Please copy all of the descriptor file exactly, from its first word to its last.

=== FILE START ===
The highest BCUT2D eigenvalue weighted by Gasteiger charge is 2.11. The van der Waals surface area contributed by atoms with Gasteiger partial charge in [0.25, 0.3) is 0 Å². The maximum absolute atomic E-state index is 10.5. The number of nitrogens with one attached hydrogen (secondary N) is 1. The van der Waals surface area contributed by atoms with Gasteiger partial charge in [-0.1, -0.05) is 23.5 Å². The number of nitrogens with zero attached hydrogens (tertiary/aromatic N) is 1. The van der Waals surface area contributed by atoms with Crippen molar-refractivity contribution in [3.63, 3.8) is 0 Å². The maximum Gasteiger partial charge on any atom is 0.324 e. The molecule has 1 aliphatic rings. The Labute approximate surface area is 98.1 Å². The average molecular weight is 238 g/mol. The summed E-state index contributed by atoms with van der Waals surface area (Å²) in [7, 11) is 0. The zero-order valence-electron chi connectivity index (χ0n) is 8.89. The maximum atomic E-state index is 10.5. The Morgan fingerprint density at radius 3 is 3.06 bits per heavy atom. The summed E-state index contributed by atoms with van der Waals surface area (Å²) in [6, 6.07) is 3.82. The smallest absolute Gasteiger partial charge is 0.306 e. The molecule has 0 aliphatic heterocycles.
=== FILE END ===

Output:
The highest BCUT2D eigenvalue weighted by Gasteiger charge is 2.11. The van der Waals surface area contributed by atoms with Gasteiger partial charge in [0.25, 0.3) is 0 Å². The maximum absolute atomic E-state index is 10.5. The number of nitrogens with one attached hydrogen (secondary N) is 1. The van der Waals surface area contributed by atoms with Gasteiger partial charge in [-0.1, -0.05) is 23.5 Å². The number of nitrogens with zero attached hydrogens (tertiary/aromatic N) is 1. The van der Waals surface area contributed by atoms with Crippen molar-refractivity contribution in [3.63, 3.8) is 0 Å². The maximum Gasteiger partial charge on any atom is 0.324 e. The molecule has 1 aliphatic rings. The Labute approximate surface area is 98.1 Å². The average molecular weight is 238 g/mol. The summed E-state index contributed by atoms with van der Waals surface area (Å²) in [7, 11) is 0. The zero-order valence-electron chi connectivity index (χ0n) is 8.89. The maximum atomic E-state index is 10.5. The Morgan fingerprint density at radius 3 is 3.06 bits per heavy atom. The summed E-state index contributed by atoms with van der Waals surface area (Å²) in [6, 6.07) is 3.82. The smallest absolute Gasteiger partial charge is 0.306 e. The molecule has 0 aliphatic heterocycles.